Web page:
Transitions are something that can be worked on and improved at all stages of training, from just backed to Grand Prix. You need to adjust the degree of difficulty to suit the level of the horse that you’re riding, but at any level, you can refine the amount of control and nuance. Transitions between and within gaits are often ridden incorrectly, with too much hand and not enough seat. By simplifying the way you ask for a change in stride, you can cut out a lot of the confusion and mixed signals that over-complicate many riders’ schooling sessions.
Hips don’t lie
The half-halt is a concept that most riders over-complicate, but the key is to keep it simple. The art of being a good rider is to ride so that your horse follows your movement, rather than the other way around – it’s about influencing him, rather than being a passenger. As your seat becomes more nuanced and able to identify your horse’s movement, your hips can start to play a more active part in controlling that movement. In walk, experiment with stopping and starting the motion of your hips, and take note of how that affects your horse’s stride. Stop your hips, then move them, stop them, then move them. You’ll start to feel your horse coming through from behind and engaging. That’s a half-halt without relying on your hands.
Being able to change the way your horse is moving by doing something as simple as stopping the motion of your hips means that you’re the leader. You’re not only slowing your horse down, but also engaging him so that he shortens his body and brings his hindquarters underneath him. The ground he stands over then becomes more of a square than a rectangle, because you’ve encouraged him to compress himself.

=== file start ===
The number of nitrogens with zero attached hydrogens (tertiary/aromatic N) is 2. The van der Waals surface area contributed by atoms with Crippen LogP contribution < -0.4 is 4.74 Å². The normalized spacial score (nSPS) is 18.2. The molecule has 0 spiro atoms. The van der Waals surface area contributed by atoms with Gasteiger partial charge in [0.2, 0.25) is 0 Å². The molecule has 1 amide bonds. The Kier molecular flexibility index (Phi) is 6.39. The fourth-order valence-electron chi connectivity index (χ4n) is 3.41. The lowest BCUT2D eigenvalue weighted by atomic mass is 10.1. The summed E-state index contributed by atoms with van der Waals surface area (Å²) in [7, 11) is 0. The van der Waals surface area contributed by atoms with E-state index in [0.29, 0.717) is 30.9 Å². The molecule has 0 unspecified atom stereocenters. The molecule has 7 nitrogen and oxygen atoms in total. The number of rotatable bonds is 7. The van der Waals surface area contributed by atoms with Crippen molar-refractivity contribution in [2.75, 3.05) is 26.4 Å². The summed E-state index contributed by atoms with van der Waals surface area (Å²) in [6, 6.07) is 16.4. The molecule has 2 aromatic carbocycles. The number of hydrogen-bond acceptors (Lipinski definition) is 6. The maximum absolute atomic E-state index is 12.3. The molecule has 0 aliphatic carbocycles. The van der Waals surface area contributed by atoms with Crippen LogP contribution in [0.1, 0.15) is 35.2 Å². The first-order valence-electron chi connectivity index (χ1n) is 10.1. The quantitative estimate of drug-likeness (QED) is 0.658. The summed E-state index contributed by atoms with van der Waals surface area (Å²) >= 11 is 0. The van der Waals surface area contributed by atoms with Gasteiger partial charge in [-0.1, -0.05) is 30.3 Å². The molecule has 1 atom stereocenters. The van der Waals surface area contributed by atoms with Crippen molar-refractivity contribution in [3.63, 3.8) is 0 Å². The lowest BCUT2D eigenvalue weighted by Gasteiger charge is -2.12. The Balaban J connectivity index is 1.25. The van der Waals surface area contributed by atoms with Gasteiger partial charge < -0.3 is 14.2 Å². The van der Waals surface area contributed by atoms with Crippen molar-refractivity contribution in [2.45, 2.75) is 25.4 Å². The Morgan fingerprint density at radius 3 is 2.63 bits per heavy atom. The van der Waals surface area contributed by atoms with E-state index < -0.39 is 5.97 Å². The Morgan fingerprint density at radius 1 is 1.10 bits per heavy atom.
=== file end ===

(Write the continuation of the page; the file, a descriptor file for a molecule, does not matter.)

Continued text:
The same thing can be done in trot. Rising serves more purpose than just freeing up your horse’s back – it’s also a good influencing aid if used properly. You can slow down your rising to encourage a slower, loftier trot or speed it up to allow your horse to step out more.
If your horse is naturally long-striding, you’ll need to help him maintain his balance. He has to learn to work first from behind up to his front end, rather than taking the contact and backing off it. You always need to keep in mind where his haunches are – they should be underneath him and if they’re not, then he’ll find it very easy to lose balance and fall onto his forehand.
If you have to maintain his balance with your hand, bring the trot back almost to walk so your horse’s hindlegs step further underneath him. Then, just before he actually makes the downward transition, ask for canter. This gives him enough time to manage the size of his stride and engage – if you ask him to canter from a big trot, he won’t be able to do it.
Upping the ante
As a thinking rider you should be constantly analysing and evaluating how your horse is coping with an exercise. If he’s comfortable with what he’s working on and prone to complacency, you’ll need to recognise this and ask him to engage and step underneath himself more.
For horses like this, I use leg-yield into canter. Use your rising to make the transition – keep him active and going forward, while keeping your body relaxed. You shouldn’t be pumping with your body, but do encourage the forward motion. Come down the three-quarter line, keep your hands consistent throughout and use your inside leg to push him over into a few steps of leg-yield, then pick up canter as you reach the track. This has a two-fold effect – it engages his hindquarters and highlights any lack of strength you may have through your core. If you’re not strong enough, you’ll end up balancing on your hand.
Sandy has lots more advice for tuning up your transitions in the October issue of Horse&Rider. Available from 24 August 2017.